We then compared mean reaction times within the AV condition, independently of the response type (Figure 14). We concluded that SEP participants need more time to react to original AV stimuli produced by PtD speakers (non-native stimuli), which are naturally incongruent for them, than to manipulated AV stimuli from their native variety. This outcome thus confirms our Hypothesis 8, i.e., non-nativeness (but not incongruency) triggers longer reaction times.
Interestingly, manipulated stimuli from SEP and original stimuli from PtD were both mainly perceived as declaratives (see Figure 6) and reaction times are indeed shorter for the response value 1 in both conditions than for the other response possibilities within the Likert scale (Figure 15), thus reinforcing the high certainty that SEP participants have in their response.
As for PtD participants, in Section 3.2.2, we observed that manipulated stimuli from SEP, contrary to our expectation, are recognized as declaratives (see Figure 7). By analyzing reaction times, a Wilcoxon test now allows us to conclude that reaction times registered for PtD participants were not significantly different when categorizing original AV stimuli from their native variety as interrogatives and manipulated stimuli from SEP as declaratives (Z = –1.285, p > .1). The fact that ‘doubt’ responses (3) in the manipulated AV condition from SEP present shorter reaction times than the same response type in the original AV condition from their native variety (Figure 16) shows that participants do not need more time to react even in the presence of a mismatched visual cue (declaratives with eyebrow raising).
When we compare mean reaction times within the AV condition independently of the response type (Figure 17), we conclude that our hypothesis that PtD participants need more time to react to manipulated stimuli from SEP than to original stimuli from their native variety is confirmed. However, more than incongruency, we observe that non-nativeness seems to trigger longer reaction times, thus confirming our Hypothesis 8, as PtD participants, similarly to SEP participants (Figure 14), also need more time to react to non-native AV stimuli than to native AV stimuli.
To confirm whether (non)nativeness of stimuli significantly affected reaction times, we ran two Wilcoxon tests (respectively, for SEP participants and for PtD participants), each comparing reaction times in three pairs. A Bonferroni correction was applied, resulting in a significance level set at p < 0.017. For SEP participants, we concluded that reaction times in native (but manipulated, i.e., incongruent) AV stimuli are significantly shorter than those obtained in the non-native (also incongruent) condition (Z = –2.427, p = .007). This result supports our suggestion that (non)nativeness, and not (in)congruency, affected reaction times: (i) The non-native condition (AV stimuli from PtD) represents a natural incongruency for SEP and reaction times registered under this condition were significantly higher than in the condition with manipulated stimuli from SEP; (ii) although not significantly different, reaction times in the condition with manipulated stimuli from SEP are even shorter than in the condition with original AV stimuli (Z = –.224, p > .1). For PtD participants, we concluded that reaction times in the original AV condition from PtD are not significantly different from reaction times in the condition with manipulated stimuli from SEP, which is the non-native condition with the longest reaction times (Z = –1.624, p > .1). Although further data (and from other varieties) need to be studied from a visual point of view in articulation with prosody, we could probably hypothesize that this difference between SEP and PtD participants might be due to a familiarity/novelty effect. Indeed, PtD participants are constantly exposed to the SEP variety mainly through the media, and the reverse is not true for SEP participants. This probably causes an asymmetry between the two varieties, thus being a natural limitation of our study since exposure to the Standard variety by speakers of other varieties of EP, without the converse situation, is naturally driven by social and cultural conditions.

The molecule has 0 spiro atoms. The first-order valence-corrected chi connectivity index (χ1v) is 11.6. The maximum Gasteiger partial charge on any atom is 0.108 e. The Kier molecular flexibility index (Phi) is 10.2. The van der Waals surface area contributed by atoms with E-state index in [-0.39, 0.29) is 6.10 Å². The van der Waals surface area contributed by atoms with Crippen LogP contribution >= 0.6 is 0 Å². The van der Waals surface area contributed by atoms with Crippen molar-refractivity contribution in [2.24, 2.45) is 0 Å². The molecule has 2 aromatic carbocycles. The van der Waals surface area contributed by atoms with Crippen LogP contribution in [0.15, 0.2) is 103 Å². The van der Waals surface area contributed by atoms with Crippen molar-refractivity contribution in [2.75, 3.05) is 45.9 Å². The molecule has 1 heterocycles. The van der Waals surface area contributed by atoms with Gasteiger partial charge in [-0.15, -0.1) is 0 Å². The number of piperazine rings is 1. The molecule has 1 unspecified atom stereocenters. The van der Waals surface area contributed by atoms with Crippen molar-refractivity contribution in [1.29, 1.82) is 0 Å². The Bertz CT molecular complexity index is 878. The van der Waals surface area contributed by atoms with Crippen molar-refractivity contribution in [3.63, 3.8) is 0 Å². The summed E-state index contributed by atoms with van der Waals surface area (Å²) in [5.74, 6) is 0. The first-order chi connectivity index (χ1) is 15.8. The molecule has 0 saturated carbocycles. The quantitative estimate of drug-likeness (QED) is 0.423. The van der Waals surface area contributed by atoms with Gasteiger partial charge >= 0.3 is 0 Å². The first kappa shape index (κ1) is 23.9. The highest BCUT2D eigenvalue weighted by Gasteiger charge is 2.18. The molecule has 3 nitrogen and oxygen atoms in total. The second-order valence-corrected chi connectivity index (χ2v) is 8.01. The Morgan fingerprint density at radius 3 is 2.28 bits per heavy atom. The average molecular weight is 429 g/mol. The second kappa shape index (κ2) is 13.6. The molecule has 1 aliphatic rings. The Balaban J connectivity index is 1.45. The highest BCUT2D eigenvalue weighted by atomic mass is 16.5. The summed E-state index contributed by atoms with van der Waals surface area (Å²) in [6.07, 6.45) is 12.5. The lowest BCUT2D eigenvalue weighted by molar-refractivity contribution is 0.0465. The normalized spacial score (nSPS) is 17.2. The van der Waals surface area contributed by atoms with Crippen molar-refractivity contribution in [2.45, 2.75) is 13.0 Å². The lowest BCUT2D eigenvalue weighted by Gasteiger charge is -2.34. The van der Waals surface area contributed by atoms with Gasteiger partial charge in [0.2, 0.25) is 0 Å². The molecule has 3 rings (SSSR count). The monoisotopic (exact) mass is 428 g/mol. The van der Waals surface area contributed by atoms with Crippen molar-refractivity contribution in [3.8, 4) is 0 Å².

In this research, we inspected the role of intonation and visual cues in the perception of statements and questions in two varieties of European Portuguese (SEP and PtD) previously shown to convey sentence type contrasts by different uses of intonational means and/or facial gestures, in particular eyebrow movements. We concluded that both SEP and PtD participants’ perception of sentence type differences depends on the variety (SEP, PtD) and on the condition (AO, VO, AV) they are exposed to. Crucially, participants from both groups rely more on intonation than on visual cues when asked to identify sentence types whether they are perceiving their native variety or the other variety. The results obtained in the VO condition also reinforces this observation: In the absence of auditory cues, participants from SEP and PtD float in their decision, by classifying VO stimuli either as declaratives or interrogatives (with a tendency for declaratives), independently of the variety (native or non-native) they are exposed to. The fact that SEP and PtD participants may consider the VO stimuli as declaratives led us to the hypothesis that the two groups of participants are identifying the eyebrow raising as a focus marker (and not as a question marker), which is used in both varieties in the production of narrow focused statements. Another interpretation is that visual cues alone are not enough for sentence type identification and thus participants either respond at chance level or use a default response strategy, which is declarative. Future research is needed, including, for instance, a labeling task, to address this question.